Exactly a month after China shut down the last of its licensed ivory carving factories and retail outlets, the Hong Kong Legislative Council voted to end the ivory trade in Hong Kong.
The decision to close down the ivory trade in Hong Kong came on 31 January this year. Ivory traders will receive no compensation and maximum penalities for wildlife crimes will be increased to 10 years imprisonment.
Political Animal Lobby (PAL) spokesman, David Barritt, has welcomed the news from Hong Kong, saying that the tide is turning for elephants.
“Africa lost around 111 000 elephants in the past decade,” said Barritt. “The sharp decline in elephant numbers across the African continent was driven by a terrible spike in poaching, fuelled by the ivory trade.”
However, Barritt cautioned that the closure of Hong Kong’s ivory markets will not take place immediately. Instead, the closure will be implemented in phases between 2018 and 2021. For instance, the trade in elephant trophies will come into effect as soon as the law is amended, but a ban on ivory imports and exports will be introduced three months later. The commercial trade of ivory within Hong Kong will continue until the end of 2021, after which all ivory trading will cease – with the exception of antique ivory artefacts carved before the year 1925.
This leaves a four-year gap between the closure of ivory markets in Hong Kong and those in mainland China.
“Our biggest fear is that Hong Kong will be used launder illegal ivory from China. This would seriously undermine Chinese efforts to implement the ivory ban,” said Barritt.
Experts say the key to turning the tide on elephant poaching is enforcement and education. This means overcoming poor communication and coordination between Chinese law enforcement agencies and boosting the number of personnel responsible for enforcing the ivory ban in China.
Pressure for UK to implement a blanket ban
While progress in the Far East heralds new hope for Africa’s elephants, pressure is mounting for the UK to implement a blanket ban on the commercial trade in ivory.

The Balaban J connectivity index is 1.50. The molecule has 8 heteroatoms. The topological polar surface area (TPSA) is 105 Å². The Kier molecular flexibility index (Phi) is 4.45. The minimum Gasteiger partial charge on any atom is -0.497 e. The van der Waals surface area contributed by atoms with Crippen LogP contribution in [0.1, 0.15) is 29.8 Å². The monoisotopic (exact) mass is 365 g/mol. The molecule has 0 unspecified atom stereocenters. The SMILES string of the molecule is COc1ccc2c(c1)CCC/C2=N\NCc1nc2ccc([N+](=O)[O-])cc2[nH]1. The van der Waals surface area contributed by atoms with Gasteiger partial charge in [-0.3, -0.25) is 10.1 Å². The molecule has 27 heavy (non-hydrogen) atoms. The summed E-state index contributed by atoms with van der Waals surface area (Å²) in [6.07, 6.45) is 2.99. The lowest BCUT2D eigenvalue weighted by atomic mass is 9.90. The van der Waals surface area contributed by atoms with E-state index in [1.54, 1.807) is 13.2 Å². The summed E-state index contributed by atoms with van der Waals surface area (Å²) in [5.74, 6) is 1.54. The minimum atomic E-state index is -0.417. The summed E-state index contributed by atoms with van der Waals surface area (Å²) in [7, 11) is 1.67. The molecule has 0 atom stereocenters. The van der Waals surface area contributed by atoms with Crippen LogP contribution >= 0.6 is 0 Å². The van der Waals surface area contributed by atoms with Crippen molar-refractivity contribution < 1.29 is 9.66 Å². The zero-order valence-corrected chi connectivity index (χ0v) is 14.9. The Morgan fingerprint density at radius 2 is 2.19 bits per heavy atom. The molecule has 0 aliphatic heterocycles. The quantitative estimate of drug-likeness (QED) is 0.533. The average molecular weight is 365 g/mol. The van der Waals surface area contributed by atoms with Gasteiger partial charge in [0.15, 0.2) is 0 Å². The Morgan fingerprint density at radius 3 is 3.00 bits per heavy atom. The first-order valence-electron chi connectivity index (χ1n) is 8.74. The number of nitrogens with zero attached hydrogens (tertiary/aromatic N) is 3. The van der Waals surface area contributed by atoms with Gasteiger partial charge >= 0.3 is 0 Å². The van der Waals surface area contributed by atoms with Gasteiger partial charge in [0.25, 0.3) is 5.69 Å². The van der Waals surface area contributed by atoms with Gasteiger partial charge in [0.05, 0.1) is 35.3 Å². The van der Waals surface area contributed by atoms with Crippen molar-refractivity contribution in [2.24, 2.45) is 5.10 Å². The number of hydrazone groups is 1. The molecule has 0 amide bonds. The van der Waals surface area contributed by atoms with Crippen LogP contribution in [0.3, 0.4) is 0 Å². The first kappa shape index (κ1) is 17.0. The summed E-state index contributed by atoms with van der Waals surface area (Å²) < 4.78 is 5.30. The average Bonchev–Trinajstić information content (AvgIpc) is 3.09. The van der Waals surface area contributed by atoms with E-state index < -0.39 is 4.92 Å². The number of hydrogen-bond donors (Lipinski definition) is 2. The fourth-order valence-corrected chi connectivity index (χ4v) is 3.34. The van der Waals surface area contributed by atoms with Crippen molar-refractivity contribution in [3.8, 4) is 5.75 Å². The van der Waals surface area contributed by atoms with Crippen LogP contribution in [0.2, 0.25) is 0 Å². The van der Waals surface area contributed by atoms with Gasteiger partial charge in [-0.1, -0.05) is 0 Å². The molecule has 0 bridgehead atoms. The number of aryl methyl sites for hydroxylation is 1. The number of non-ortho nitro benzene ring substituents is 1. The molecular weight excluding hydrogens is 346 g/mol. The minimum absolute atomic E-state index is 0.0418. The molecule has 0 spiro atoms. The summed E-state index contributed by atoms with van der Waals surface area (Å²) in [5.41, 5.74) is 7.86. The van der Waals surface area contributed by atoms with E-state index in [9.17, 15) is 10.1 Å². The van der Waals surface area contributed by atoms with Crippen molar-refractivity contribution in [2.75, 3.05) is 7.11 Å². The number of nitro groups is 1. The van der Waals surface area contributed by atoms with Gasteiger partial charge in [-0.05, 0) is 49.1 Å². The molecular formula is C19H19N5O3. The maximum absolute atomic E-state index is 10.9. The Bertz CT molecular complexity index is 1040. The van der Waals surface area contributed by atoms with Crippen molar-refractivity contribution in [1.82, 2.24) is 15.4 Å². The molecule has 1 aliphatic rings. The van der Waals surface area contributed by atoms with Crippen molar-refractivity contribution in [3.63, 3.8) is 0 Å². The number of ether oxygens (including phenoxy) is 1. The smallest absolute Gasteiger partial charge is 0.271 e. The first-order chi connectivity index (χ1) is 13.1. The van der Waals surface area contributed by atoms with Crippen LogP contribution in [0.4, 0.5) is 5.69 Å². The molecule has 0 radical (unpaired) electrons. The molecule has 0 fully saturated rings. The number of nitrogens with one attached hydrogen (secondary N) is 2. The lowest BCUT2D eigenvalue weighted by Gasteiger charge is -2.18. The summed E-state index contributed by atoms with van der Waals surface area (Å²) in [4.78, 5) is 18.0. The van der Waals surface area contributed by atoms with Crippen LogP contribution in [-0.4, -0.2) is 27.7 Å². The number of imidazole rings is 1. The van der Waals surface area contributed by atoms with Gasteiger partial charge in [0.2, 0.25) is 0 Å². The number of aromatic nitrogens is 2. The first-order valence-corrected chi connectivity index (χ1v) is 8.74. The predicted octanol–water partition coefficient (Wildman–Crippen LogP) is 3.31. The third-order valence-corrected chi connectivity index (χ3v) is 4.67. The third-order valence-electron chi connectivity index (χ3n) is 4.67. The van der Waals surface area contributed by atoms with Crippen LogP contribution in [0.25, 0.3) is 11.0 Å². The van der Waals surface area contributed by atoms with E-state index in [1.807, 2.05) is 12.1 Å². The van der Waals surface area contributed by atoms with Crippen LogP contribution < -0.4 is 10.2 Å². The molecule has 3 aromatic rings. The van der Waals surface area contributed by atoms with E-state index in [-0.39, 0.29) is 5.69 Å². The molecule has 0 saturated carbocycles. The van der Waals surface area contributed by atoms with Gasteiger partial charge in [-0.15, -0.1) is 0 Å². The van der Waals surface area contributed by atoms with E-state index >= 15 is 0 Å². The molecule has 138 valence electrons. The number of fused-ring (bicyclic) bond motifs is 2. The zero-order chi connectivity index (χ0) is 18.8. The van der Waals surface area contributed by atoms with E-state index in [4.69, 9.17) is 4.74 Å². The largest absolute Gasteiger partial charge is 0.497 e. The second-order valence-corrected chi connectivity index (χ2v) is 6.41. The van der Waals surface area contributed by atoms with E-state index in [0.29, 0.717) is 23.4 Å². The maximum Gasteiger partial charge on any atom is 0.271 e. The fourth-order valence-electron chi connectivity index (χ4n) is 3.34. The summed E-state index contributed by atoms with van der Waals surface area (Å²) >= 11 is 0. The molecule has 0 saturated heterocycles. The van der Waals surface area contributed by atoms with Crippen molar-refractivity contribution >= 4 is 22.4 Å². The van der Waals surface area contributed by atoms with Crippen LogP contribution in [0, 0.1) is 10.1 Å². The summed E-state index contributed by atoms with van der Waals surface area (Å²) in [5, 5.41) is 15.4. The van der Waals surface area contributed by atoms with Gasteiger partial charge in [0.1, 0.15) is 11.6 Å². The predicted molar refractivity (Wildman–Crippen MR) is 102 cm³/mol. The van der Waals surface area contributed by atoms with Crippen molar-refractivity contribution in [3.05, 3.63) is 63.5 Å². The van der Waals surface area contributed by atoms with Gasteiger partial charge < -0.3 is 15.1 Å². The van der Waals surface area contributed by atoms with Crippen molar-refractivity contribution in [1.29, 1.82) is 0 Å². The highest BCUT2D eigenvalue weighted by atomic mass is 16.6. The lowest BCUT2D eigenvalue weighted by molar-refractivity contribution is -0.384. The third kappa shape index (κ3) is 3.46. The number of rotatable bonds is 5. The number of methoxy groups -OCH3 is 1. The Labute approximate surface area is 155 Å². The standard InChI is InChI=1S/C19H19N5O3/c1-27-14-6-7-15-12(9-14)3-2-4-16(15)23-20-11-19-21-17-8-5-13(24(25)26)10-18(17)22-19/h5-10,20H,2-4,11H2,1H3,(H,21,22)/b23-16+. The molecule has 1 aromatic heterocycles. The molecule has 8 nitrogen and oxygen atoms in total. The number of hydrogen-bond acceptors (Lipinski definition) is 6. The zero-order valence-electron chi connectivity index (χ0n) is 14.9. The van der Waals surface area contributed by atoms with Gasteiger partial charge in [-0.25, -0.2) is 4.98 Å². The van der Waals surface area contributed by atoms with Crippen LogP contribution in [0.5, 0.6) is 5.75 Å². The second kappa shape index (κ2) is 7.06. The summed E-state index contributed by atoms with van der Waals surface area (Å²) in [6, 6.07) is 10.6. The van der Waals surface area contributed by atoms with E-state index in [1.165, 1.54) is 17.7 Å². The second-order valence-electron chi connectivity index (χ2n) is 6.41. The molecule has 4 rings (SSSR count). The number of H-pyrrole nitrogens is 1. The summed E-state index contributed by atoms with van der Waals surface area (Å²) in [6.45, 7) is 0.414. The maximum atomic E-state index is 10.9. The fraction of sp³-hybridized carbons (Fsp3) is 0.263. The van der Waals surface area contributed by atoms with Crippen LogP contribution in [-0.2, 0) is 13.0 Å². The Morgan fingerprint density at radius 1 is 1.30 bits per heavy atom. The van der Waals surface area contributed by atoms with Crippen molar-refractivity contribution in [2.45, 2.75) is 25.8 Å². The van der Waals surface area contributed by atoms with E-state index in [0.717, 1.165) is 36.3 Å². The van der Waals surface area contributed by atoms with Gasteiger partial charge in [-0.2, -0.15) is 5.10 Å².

A consultation on the form that a proposed ban should take closed on 29 December 2017 and the Department of Environment, Food and Rural Affairs has undertaken to publish the results of the process within 12 weeks of the consultation closing. That means results are expected by mid-March.
According to the Defra, more than 60 000 comments on the proposed ban were received, making it one of the biggest consultations in the Department’s history.
At present, the UK prohibits only the sale of ivory pieces produced after 1947, a loophole that is believed to fuel demand for ivory and provide a means for illegal modern ivory to be laundered.
While antique dealers and auction houses are promoting a system that provides exemptions for a trade in ivory items of “artistic, cultural or historic” significance, animal welfare organisations like PAL are pushing for an outright ban.
“A total ban is the only option that will entirely remove the UK from the illegal trade in ivory and have a practical and powerful impact on the poaching of elephants,” said Barritt. “This is what we are pushing for.”
“In Africa, the numbers of elephants killed by poachers has outstripped the number of elephant births. That means without radical and unequivocal actions, like a total ban in the trade of ivory in the UK, these iconic African animals will eventually succumb to human pressures and become extinct.”